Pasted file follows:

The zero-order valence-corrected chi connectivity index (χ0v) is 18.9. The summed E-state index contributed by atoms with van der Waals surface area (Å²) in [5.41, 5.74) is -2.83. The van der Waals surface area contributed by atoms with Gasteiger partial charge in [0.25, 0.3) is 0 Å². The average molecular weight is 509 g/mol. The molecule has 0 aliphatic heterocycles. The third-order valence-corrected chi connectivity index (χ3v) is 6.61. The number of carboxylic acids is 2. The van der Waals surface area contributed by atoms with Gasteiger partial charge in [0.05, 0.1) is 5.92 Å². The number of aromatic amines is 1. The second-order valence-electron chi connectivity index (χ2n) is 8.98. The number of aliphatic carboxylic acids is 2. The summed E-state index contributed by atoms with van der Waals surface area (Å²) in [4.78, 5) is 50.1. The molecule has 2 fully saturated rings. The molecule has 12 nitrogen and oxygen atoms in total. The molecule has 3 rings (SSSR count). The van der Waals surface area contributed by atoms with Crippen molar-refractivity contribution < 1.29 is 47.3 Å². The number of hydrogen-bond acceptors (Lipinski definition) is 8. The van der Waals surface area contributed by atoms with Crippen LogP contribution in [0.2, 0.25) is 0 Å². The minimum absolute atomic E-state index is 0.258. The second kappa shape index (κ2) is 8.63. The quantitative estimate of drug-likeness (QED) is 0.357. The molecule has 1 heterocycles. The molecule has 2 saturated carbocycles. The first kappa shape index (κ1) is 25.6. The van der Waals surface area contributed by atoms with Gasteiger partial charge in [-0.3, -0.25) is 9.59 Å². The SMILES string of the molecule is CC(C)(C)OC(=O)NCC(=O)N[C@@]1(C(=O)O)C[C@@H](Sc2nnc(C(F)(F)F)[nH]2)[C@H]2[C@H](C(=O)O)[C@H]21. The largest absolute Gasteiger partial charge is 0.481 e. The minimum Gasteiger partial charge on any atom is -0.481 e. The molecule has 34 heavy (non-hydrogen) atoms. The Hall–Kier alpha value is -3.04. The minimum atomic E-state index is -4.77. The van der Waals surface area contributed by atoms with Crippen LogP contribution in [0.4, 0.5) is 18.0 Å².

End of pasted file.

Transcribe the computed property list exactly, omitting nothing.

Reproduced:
The zero-order valence-corrected chi connectivity index (χ0v) is 18.9. The summed E-state index contributed by atoms with van der Waals surface area (Å²) in [5.41, 5.74) is -2.83. The van der Waals surface area contributed by atoms with Gasteiger partial charge in [0.25, 0.3) is 0 Å². The average molecular weight is 509 g/mol. The molecule has 0 aliphatic heterocycles. The third-order valence-corrected chi connectivity index (χ3v) is 6.61. The number of carboxylic acids is 2. The van der Waals surface area contributed by atoms with Gasteiger partial charge in [0.05, 0.1) is 5.92 Å². The number of aromatic amines is 1. The second-order valence-electron chi connectivity index (χ2n) is 8.98. The number of aliphatic carboxylic acids is 2. The summed E-state index contributed by atoms with van der Waals surface area (Å²) in [4.78, 5) is 50.1. The molecule has 2 fully saturated rings. The molecule has 12 nitrogen and oxygen atoms in total. The molecule has 3 rings (SSSR count). The van der Waals surface area contributed by atoms with Crippen molar-refractivity contribution < 1.29 is 47.3 Å². The number of hydrogen-bond acceptors (Lipinski definition) is 8. The van der Waals surface area contributed by atoms with Crippen LogP contribution in [0.2, 0.25) is 0 Å². The minimum absolute atomic E-state index is 0.258. The second kappa shape index (κ2) is 8.63. The quantitative estimate of drug-likeness (QED) is 0.357. The molecule has 1 heterocycles. The molecule has 2 saturated carbocycles. The first kappa shape index (κ1) is 25.6. The van der Waals surface area contributed by atoms with Gasteiger partial charge in [-0.3, -0.25) is 9.59 Å². The SMILES string of the molecule is CC(C)(C)OC(=O)NCC(=O)N[C@@]1(C(=O)O)C[C@@H](Sc2nnc(C(F)(F)F)[nH]2)[C@H]2[C@H](C(=O)O)[C@H]21. The largest absolute Gasteiger partial charge is 0.481 e. The minimum Gasteiger partial charge on any atom is -0.481 e. The molecule has 34 heavy (non-hydrogen) atoms. The Hall–Kier alpha value is -3.04. The minimum atomic E-state index is -4.77. The van der Waals surface area contributed by atoms with Crippen LogP contribution in [0.4, 0.5) is 18.0 Å².